George Forrest

1873 - 1932

Botanist. Born in Falkirk, Forrest was the youngest of thirteen children and his father owned a draper's shop. Forrest was educated in Kilmarnock and began his career as an apprentice pharmacist, where he learned about the medicinal benefits of plants. He undertook a series of expeditions to China and Tibet in the early years of the 20th century, becoming one of Britain's most prolific plant collectors. Hundreds of new species were brought back to the Royal Botanic Gardens in Edinburgh, where he was appointed Keeper of Herbarium in 1902. Thousands of seeds were distributed amongst the sponsors of his expeditions. He is particularly known for collecting rhododendrons and primulas, but also introduced various orchids, a silver fir and a snakebark maple, all called forrestii.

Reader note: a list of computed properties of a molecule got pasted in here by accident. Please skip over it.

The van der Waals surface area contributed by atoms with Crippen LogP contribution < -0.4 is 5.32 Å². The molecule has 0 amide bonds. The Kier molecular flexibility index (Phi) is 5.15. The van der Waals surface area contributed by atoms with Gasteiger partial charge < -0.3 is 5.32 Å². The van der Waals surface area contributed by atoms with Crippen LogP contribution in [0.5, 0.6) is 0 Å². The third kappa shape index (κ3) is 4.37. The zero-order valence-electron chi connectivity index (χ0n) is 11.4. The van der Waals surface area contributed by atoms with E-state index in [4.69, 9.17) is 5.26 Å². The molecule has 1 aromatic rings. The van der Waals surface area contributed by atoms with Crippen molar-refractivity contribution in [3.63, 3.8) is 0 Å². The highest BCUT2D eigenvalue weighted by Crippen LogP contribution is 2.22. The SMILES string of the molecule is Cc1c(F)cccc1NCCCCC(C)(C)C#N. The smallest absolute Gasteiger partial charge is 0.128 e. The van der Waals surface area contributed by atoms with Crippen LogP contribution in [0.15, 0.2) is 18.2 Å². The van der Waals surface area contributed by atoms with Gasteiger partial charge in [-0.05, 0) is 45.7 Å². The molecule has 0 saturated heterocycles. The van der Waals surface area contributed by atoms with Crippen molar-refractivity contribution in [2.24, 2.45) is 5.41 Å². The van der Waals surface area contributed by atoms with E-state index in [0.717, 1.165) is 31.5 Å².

Forrest was also known as an entomologist, with hundreds of insects collected by him being held by the Royal Museum, and a zoologist, describing birds in China.

He died in Yunnan (China), where he is buried.

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